For obvious reasons, most horror movies make occult rituals seem relatively easy – you might have to be willing to sacrifice a virgin or drink goat-blood, but you get the magic reward you want pretty sharpish. Stephen Strange becomes Sorcerer Supreme in less time than it would take to get a mail-order divinity degree from a bogus diploma factory in Iowa. Even fooling around with a Hasbro product at a kid’s party can summon a malign spirit instantly. A major difference between the exorcisms in The Exorcist and its many follow-ups and the supposed authentic cases that inspire them is that ‘real-life’ exorcisms are more like a course of psychoanalysis than a tooth extraction … they can take weeks, months, years, with no guarantee of a successful outcome.
Writer-director Liam Gavin’s debut feature A Dark Song is a rare movie to give any sense of this – the simple set-up is that grieving mother Sophia Howard (Catherine Walker) hires shirty occultist Joseph Solomon (Steve Oram) to put her in touch with her dead son, which is the kind of thing that could be done in a trice in an episode of an Amicus horror movie (there’s a vague echo of the ‘Bobby’ episode of the TV movie Dead of Night) but here involves spending up to a year inside a rented mansion in Wales (not stepping over a salt boundary around the house) observing a strict diet, chalking symbols everywhere, performing almost incomprehensible tasks and surrendering entirely to the direction of her hired man. Joseph even tells her there’s a sex ritual involved and she is grimly prepared to go along with it, until he tells her this was a lie … presumably to impress on her the level of commitment required to achieve her aims, which (also in Amicus style) aren’t quite what she tells him they are, even though he has impressed on her the need for truthfulness.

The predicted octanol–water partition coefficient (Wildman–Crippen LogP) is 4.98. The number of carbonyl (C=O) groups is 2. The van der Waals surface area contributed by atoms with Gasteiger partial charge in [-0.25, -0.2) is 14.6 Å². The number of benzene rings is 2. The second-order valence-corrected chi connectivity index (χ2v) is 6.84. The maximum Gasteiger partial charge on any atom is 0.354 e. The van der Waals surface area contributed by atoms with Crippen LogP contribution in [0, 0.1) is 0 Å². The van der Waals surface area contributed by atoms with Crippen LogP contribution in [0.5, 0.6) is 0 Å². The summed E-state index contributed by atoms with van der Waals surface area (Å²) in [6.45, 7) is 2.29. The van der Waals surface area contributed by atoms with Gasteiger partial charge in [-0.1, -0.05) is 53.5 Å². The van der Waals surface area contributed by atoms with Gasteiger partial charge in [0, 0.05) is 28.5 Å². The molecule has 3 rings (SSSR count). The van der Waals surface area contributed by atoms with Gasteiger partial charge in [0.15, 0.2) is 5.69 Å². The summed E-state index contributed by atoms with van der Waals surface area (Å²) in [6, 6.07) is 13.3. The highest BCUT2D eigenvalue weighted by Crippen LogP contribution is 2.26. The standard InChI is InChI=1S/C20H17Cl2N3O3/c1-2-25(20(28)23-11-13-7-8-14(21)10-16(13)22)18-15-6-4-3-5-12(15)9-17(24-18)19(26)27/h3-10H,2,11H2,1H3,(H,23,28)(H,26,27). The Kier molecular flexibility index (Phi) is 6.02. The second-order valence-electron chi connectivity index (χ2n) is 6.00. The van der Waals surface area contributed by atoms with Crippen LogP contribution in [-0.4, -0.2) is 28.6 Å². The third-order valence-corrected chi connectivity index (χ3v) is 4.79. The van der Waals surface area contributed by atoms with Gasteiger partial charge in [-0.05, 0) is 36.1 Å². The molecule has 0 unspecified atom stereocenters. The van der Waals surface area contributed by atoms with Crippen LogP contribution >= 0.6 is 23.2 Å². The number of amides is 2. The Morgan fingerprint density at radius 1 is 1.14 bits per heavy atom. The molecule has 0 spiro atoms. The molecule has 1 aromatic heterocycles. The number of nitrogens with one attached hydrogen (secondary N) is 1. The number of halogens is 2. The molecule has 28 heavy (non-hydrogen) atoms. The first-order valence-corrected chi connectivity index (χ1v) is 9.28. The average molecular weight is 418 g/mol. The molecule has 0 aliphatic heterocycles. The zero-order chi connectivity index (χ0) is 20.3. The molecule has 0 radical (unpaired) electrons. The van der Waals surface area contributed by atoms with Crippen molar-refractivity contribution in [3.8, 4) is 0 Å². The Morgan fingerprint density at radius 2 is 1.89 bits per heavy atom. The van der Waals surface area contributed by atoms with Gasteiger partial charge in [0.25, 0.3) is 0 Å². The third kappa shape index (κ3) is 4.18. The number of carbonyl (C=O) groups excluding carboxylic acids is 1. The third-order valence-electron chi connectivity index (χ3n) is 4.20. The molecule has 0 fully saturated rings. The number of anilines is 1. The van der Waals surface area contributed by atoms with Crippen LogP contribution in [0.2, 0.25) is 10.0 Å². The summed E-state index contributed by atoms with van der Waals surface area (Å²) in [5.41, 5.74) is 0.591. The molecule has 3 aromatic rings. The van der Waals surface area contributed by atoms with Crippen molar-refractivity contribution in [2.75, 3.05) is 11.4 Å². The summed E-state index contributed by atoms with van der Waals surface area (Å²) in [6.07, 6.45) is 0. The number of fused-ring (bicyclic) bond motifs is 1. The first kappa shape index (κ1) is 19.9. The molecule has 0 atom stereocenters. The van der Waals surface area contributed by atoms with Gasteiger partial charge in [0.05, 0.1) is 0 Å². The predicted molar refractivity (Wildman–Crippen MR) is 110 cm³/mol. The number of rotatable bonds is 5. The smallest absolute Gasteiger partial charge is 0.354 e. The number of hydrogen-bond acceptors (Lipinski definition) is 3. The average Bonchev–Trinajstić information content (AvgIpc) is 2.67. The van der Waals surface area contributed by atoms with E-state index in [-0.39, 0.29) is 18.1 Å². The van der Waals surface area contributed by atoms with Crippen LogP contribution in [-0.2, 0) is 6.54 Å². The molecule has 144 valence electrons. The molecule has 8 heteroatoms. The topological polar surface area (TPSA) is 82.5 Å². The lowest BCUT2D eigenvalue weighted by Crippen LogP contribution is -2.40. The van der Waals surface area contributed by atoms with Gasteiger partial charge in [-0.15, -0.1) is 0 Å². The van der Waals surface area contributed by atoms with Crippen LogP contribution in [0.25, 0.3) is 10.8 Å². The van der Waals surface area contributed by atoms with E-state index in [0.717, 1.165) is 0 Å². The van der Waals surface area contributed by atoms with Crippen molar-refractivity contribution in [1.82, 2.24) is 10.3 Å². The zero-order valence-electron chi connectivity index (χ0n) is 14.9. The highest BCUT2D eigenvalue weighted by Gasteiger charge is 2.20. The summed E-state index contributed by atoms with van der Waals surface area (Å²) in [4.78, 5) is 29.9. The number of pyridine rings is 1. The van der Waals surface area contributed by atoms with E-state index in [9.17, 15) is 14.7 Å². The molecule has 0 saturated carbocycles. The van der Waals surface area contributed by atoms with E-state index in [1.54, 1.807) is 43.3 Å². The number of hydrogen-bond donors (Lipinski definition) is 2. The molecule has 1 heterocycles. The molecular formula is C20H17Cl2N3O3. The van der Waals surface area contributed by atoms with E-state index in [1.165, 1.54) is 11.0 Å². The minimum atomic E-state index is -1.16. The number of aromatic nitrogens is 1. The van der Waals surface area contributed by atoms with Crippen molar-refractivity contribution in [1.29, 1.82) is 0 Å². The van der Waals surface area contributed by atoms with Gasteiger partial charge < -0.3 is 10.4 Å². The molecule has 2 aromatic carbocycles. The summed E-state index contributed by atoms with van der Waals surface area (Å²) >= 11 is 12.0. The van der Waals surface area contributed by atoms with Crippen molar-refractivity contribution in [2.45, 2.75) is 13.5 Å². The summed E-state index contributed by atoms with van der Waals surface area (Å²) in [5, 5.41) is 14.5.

The first hour of the film is almost all character stuff, with the two leads excellent as driven, not-exactly-likeable folk – Sophia is grim and bitter, Joseph is callous and antagonistic – who voluntarily stick together for a long period of time. Of course, this being a supernatural movie, the ritual does work after a fashion, and the house is invaded by demonic (and angelic) presences, who shuffle threateningly in shadows as Sophia gets near the end of her quest (Joseph is rather dropped from the film – he seems to be killed off, but even that’s not 100% clear) and finally confronts a giant, armoured figure who evokes the Castle of Otranto but is also an unusual vision of what a primal angel might be like.
A few stark, barren, beautiful landscape shots stress the claustrophobic confinement to what is actually a rambling old dark house, and Gavin has plainly paid a lot of attention to details of art direction inside the place – the black magic in the film might be high-class mumbo-jumbo, but it feels more real than the backwards Latin and robed chanting of most horror films on the subject.